Pacific Coastal & Marine Science Center
Bedform Sedimentology Site: “Bedforms and Cross-Bedding in Animation”
FIG. 51a. Structures formed by dunes with along-crest-migrating superimposed dunes; Navajo Sandstone (Upper Triassic? and Jurassic), Zion National Park, Utah. Both Figure 51a and Figure 51b show different vertical sections through the same beds.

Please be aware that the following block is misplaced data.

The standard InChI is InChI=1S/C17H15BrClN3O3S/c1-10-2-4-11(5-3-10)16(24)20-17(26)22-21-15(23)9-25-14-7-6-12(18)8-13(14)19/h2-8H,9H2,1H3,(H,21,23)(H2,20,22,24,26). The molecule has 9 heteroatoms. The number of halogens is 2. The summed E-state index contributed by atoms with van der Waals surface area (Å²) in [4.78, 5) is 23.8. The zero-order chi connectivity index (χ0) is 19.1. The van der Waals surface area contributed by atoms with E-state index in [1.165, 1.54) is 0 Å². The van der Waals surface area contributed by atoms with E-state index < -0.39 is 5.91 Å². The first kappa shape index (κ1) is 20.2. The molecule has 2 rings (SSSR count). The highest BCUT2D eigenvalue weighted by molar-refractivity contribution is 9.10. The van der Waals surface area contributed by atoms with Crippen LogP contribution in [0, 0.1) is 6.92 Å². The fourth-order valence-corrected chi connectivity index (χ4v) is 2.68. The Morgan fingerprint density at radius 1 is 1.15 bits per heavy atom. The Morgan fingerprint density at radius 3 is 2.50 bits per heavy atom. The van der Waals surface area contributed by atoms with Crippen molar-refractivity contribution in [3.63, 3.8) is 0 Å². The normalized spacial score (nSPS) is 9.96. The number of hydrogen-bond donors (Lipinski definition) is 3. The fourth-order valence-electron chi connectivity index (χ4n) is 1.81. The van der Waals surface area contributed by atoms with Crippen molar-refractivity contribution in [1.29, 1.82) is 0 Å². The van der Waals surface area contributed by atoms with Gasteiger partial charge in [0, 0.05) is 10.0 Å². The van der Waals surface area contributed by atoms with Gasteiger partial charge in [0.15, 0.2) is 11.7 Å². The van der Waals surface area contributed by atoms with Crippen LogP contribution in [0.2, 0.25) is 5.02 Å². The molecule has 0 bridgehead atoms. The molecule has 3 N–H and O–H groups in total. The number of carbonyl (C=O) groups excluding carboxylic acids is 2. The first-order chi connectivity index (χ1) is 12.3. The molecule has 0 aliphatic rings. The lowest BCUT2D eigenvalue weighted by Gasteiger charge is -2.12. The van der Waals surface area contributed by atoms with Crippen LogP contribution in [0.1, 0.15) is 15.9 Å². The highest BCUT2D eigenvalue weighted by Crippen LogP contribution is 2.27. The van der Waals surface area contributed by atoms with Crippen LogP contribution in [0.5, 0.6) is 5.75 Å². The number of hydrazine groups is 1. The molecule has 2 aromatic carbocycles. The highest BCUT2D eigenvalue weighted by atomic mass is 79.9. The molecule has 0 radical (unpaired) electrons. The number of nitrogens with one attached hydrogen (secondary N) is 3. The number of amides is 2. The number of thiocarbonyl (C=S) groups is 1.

RECOGNITION: In this photo the main bedform migrated from right to left, and the superimposed bedforms migrated away from the viewer. The troughs of the two intersecting sets of bedforms formed topographic depressions or scour pits, and migration of each of these scour pits through the plane of the outcrop produced one of the scallop-shaped sets of cross-beds. The sets are shaped like scallops, rather than complete troughs, because each scour pit partially reworked the set deposited by the adjacent scour pit that previously migrated through the outcrop plane. The sets were all truncated on their left sides, rather than randomly truncated, because all the scour pits were migrating down the trough of the main dune, which was migrating toward the left. The origin of this kind of structure is most evident in block diagrams, because those illustrations relate the scour- pit migration paths (in the horizontal sections) to the scallop- and trough-shaped sets visible in vertical sections. The structure in this outcrop appears most similar to the computer images in Figures 46H, K, and N. In the first of these computer-generated examples (Fig. 46H), the angle between the crestline of the main bedform and the resultant transport direction is 81degrees; the bedform is 9 degrees from being perfectly transverse to flow. In Figure 46K the angle between the crestline and the transport direction is 66 degrees (24 degrees from transverse), and in Figure 46N the angle is 13 degrees (77 degrees from transverse). The similar appearance of these differently formed structures demonstrates the difficulty of precise paleocurrent determinations. Figure 51b shows a second vertical section through the same beds. (The section in this figure is viewed from road level slightly off the right side of the photograph shown in Figure 51b.) The outcrop in this figure cuts across the axes of the scallop-shaped trough sets of cross- beds. In Figure 51b, the scallops are nearly undetectable, because the outcrop is nearly parallel to the trough axes; as shown in Figure 46, the scallops are not visible in vertical sections parallel to their axes.